ECET 380 Week 5 iLab Code Division Multiple Access A 3G Cellular Multiple Access Scheme

ECET 380 Week 5 iLab Code Division Multiple Access A 3G Cellular Multiple Access Scheme

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Code Division Multiple Access A 3G Cellular Multiple Access Scheme



  1. Use the TIMS modeling system to generate a CDMA signal.
  2. Detect the messages transmitted in the CDMA signal in a noiseless channel.
  3. Add degradation in the form of noise to a CDMA signal.
  4. Study the effects of noise on a CDMA signal.




            IBM PC or Compatible with Windows 2000 or Higher


            TutorTIMS – Version 2.0 Advanced


The following TIMS modules will be required for the lab. Read about the modules required for the particular lab section before proceeding:


  1. Sequence Generator
  2. Multiple Sequence Source
  3. Master Signals
  4. Adder
  5. Digital Utilities
  6. Quadrature  Utilities
  7. Noise Generator
  8. CDMA Decoder
  9. Error Counting Utilities (Error Counter)
  10. Phase Shifter



The scarcity of the available spectrum and the explosive growth in the popularity of wireless communications devices absolutely imposes the need for the sharing of the available bandwidth among wireless applications subscribers.  A number of multiple access schemes exist to meet this demand, each with its own merits and demerits, including:

  • FDMA - Frequency Division Multiple Access: Deployed in the now mostly outdated 1G standards, this scheme was highly bandwidth inefficient.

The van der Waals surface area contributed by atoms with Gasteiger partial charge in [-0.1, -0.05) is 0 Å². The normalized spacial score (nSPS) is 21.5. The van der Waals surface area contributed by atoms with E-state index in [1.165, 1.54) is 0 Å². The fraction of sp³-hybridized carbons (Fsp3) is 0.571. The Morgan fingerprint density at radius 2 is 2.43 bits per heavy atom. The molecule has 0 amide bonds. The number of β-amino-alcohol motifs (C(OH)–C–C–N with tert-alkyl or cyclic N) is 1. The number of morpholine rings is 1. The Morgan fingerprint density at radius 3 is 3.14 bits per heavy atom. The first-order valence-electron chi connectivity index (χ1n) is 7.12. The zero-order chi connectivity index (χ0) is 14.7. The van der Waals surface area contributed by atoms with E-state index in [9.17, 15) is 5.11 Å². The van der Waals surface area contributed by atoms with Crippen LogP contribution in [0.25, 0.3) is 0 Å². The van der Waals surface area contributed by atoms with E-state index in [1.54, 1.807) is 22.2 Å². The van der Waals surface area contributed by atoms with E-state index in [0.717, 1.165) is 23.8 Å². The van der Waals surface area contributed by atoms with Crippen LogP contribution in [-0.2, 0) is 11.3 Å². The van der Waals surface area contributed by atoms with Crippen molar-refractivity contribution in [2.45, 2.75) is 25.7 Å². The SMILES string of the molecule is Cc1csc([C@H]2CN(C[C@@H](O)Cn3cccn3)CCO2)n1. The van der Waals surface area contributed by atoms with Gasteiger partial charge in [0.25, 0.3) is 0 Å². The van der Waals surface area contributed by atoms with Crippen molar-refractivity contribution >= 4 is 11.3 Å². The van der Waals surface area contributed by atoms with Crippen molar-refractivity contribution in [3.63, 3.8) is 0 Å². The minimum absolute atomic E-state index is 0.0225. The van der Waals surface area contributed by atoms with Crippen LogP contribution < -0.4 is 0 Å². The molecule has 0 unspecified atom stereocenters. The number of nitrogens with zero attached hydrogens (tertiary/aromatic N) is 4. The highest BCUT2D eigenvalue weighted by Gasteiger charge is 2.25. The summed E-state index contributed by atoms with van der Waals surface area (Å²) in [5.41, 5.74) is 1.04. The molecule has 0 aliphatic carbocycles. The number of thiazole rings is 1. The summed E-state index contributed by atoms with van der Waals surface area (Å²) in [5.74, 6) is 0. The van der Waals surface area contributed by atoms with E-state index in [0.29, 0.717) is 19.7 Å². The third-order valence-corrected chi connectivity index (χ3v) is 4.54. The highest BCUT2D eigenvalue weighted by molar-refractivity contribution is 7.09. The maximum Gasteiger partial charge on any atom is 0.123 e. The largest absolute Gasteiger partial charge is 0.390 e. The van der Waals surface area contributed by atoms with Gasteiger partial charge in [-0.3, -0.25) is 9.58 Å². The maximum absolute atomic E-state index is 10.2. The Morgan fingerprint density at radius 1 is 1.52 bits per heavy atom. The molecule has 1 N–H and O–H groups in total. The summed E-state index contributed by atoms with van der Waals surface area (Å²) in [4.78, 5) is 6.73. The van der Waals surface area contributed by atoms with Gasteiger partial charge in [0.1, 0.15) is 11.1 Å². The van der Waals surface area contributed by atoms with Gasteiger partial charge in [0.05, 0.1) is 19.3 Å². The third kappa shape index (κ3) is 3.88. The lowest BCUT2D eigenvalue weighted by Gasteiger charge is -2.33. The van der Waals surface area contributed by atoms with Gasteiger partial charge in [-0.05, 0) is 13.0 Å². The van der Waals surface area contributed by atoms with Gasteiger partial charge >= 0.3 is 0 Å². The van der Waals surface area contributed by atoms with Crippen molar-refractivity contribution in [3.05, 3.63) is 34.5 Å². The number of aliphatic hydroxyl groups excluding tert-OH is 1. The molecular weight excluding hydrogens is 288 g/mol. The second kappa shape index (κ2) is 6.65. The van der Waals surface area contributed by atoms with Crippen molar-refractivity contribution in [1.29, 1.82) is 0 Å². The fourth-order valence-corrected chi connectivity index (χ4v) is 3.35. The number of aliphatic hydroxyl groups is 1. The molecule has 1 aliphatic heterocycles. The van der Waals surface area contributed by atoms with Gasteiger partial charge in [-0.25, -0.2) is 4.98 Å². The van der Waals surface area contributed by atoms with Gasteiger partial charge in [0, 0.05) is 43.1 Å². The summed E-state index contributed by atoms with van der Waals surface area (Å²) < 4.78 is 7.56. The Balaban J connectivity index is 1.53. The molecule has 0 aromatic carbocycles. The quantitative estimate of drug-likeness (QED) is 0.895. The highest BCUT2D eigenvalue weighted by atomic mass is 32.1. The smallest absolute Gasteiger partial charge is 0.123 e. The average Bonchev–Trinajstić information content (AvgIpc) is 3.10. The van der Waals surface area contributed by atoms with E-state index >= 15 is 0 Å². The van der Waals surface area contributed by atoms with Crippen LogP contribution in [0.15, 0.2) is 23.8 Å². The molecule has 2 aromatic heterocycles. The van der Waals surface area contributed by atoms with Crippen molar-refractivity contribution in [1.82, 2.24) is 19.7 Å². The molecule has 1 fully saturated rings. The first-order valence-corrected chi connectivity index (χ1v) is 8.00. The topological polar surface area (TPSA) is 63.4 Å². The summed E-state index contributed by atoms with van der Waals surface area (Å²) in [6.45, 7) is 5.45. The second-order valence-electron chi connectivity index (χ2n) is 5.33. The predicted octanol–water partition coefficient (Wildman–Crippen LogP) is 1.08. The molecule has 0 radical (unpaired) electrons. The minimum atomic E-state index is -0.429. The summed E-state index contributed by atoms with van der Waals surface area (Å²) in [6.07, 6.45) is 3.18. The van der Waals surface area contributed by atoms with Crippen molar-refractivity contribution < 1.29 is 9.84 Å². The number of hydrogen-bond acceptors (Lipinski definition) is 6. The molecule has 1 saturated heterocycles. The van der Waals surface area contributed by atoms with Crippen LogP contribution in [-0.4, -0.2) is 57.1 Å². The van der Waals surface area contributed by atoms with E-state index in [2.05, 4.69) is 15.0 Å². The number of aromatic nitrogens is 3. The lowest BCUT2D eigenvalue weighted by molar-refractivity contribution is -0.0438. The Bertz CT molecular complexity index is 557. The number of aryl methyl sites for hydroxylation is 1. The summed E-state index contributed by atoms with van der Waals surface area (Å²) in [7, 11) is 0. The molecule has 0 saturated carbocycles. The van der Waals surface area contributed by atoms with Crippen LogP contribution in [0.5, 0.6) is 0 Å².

• TDMA - Time Division Multiple Access:  More spectrally efficient than FDMA and still in operation in 2G standards such as GSM, which is still widely deployed in many countries around the world.  TDMA is also the multiple access scheme of choice for most of the wireless data-centric standards.
  • CDMA - Code Division Multiple Access: This is the access scheme of choice for 3G and other evolving standards such as CDMA 2000 and W-CDMA.  This scheme, when combined with spread spectrum, imparts certain advantages, as we shall observe in this lab. It should be noted that the combination of the multiple access scheme and the duplexing method (TDD, FDD) used in an application is known the “air interface” method for that particular application.





In the CDMA scheme, each subscriber is assigned a unique code which is as different from that assigned to all other subscribers as possible.  This setup allows the subscribers to use the same allotted spectrum, say in a particular cellular communications cell, with minimal interference to one another.

In the CDMA scheme, there is no need to divide the spectrum into tiny bands, as in FDMA, and subscribers do not have to take turns occupying a relatively large available bandwidth, as in TDMA.  This means that in CDMA applications, a relatively large bandwidth is occupied all of the time when allotted to a subscriber.

One can thus see why CDMA is the scheme of choice for the 3G and beyond cellular standards.  Little frequency planning is needed.  It also has a large occupied bandwidth, without the latency issues that arise from time division sharing.  This all leads to the possibility of supporting very high data rates, when combined with other PHY layer schemes such as modulation and compression.  In addition, the technique of spread spectrum, which is bandwidth driven, can be exploited.  This helps mitigate channel-imposed degradations, such as multipath fading.

Table 1 shows CDMA deployment in 2G and beyond cellular standards with 2G GSM shown for comparison:

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